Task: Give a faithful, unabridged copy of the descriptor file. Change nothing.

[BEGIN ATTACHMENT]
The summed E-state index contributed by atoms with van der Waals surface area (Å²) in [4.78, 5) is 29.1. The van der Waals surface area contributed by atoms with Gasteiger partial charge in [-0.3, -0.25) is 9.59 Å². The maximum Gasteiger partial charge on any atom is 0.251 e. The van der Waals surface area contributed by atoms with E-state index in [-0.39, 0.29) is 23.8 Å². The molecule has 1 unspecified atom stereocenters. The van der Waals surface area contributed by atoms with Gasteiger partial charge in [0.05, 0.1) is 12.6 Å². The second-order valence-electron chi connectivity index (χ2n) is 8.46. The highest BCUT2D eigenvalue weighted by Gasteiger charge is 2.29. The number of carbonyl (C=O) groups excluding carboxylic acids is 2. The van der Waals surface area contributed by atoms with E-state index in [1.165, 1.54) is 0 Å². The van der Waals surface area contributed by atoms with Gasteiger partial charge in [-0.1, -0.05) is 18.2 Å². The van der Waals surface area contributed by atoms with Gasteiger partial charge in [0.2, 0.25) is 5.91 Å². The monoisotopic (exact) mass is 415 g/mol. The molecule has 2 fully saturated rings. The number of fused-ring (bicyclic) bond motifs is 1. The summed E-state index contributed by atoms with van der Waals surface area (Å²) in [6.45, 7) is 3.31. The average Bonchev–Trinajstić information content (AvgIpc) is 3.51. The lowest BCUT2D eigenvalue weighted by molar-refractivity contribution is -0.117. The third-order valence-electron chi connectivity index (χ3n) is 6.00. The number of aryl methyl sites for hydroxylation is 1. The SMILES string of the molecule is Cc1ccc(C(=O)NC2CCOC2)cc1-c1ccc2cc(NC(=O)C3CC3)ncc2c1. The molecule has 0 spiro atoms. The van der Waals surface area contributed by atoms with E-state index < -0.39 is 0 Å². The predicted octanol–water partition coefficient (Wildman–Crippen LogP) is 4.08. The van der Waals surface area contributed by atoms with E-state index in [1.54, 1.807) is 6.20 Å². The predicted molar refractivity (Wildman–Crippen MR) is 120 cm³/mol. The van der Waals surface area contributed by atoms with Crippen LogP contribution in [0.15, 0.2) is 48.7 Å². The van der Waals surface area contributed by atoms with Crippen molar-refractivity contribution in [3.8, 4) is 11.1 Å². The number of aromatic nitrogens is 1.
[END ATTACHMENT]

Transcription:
The summed E-state index contributed by atoms with van der Waals surface area (Å²) in [4.78, 5) is 29.1. The van der Waals surface area contributed by atoms with Gasteiger partial charge in [-0.3, -0.25) is 9.59 Å². The maximum Gasteiger partial charge on any atom is 0.251 e. The van der Waals surface area contributed by atoms with E-state index in [-0.39, 0.29) is 23.8 Å². The molecule has 1 unspecified atom stereocenters. The van der Waals surface area contributed by atoms with Gasteiger partial charge in [0.05, 0.1) is 12.6 Å². The second-order valence-electron chi connectivity index (χ2n) is 8.46. The highest BCUT2D eigenvalue weighted by Gasteiger charge is 2.29. The number of carbonyl (C=O) groups excluding carboxylic acids is 2. The van der Waals surface area contributed by atoms with E-state index in [1.165, 1.54) is 0 Å². The van der Waals surface area contributed by atoms with Gasteiger partial charge in [-0.1, -0.05) is 18.2 Å². The van der Waals surface area contributed by atoms with Gasteiger partial charge in [0.2, 0.25) is 5.91 Å². The monoisotopic (exact) mass is 415 g/mol. The molecule has 2 fully saturated rings. The number of fused-ring (bicyclic) bond motifs is 1. The summed E-state index contributed by atoms with van der Waals surface area (Å²) in [6.45, 7) is 3.31. The average Bonchev–Trinajstić information content (AvgIpc) is 3.51. The lowest BCUT2D eigenvalue weighted by molar-refractivity contribution is -0.117. The third-order valence-electron chi connectivity index (χ3n) is 6.00. The number of aryl methyl sites for hydroxylation is 1. The SMILES string of the molecule is Cc1ccc(C(=O)NC2CCOC2)cc1-c1ccc2cc(NC(=O)C3CC3)ncc2c1. The molecule has 0 spiro atoms. The van der Waals surface area contributed by atoms with E-state index < -0.39 is 0 Å². The predicted octanol–water partition coefficient (Wildman–Crippen LogP) is 4.08. The van der Waals surface area contributed by atoms with E-state index in [1.54, 1.807) is 6.20 Å². The predicted molar refractivity (Wildman–Crippen MR) is 120 cm³/mol. The van der Waals surface area contributed by atoms with Crippen LogP contribution in [0.15, 0.2) is 48.7 Å². The van der Waals surface area contributed by atoms with Crippen molar-refractivity contribution in [3.8, 4) is 11.1 Å². The number of aromatic nitrogens is 1.